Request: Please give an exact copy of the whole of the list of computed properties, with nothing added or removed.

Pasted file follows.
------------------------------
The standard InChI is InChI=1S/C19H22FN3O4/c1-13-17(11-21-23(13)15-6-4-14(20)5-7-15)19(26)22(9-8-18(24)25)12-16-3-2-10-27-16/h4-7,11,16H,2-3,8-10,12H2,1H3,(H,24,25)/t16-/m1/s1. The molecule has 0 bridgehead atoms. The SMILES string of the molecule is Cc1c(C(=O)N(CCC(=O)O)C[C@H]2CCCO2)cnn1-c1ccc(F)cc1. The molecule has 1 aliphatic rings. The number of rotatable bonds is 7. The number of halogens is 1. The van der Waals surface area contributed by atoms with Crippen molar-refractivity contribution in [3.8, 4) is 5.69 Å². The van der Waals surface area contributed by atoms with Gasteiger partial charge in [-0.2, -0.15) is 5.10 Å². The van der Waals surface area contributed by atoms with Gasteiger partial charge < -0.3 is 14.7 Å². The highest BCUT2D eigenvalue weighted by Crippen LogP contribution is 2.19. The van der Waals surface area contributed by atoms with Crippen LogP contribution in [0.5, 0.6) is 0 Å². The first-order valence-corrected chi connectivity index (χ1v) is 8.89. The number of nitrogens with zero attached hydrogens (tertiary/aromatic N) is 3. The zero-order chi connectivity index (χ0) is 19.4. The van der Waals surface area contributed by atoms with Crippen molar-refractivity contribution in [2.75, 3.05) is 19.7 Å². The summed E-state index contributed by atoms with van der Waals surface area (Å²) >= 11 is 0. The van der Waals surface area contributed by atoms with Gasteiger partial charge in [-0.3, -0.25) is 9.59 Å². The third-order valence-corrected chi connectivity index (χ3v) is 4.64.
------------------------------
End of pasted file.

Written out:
The standard InChI is InChI=1S/C19H22FN3O4/c1-13-17(11-21-23(13)15-6-4-14(20)5-7-15)19(26)22(9-8-18(24)25)12-16-3-2-10-27-16/h4-7,11,16H,2-3,8-10,12H2,1H3,(H,24,25)/t16-/m1/s1. The molecule has 0 bridgehead atoms. The SMILES string of the molecule is Cc1c(C(=O)N(CCC(=O)O)C[C@H]2CCCO2)cnn1-c1ccc(F)cc1. The molecule has 1 aliphatic rings. The number of rotatable bonds is 7. The number of halogens is 1. The van der Waals surface area contributed by atoms with Crippen molar-refractivity contribution in [3.8, 4) is 5.69 Å². The van der Waals surface area contributed by atoms with Gasteiger partial charge in [-0.2, -0.15) is 5.10 Å². The van der Waals surface area contributed by atoms with Gasteiger partial charge < -0.3 is 14.7 Å². The highest BCUT2D eigenvalue weighted by Crippen LogP contribution is 2.19. The van der Waals surface area contributed by atoms with Crippen LogP contribution in [0.5, 0.6) is 0 Å². The first-order valence-corrected chi connectivity index (χ1v) is 8.89. The number of nitrogens with zero attached hydrogens (tertiary/aromatic N) is 3. The zero-order chi connectivity index (χ0) is 19.4. The van der Waals surface area contributed by atoms with Crippen molar-refractivity contribution in [2.75, 3.05) is 19.7 Å². The summed E-state index contributed by atoms with van der Waals surface area (Å²) >= 11 is 0. The van der Waals surface area contributed by atoms with Gasteiger partial charge in [-0.3, -0.25) is 9.59 Å². The third-order valence-corrected chi connectivity index (χ3v) is 4.64.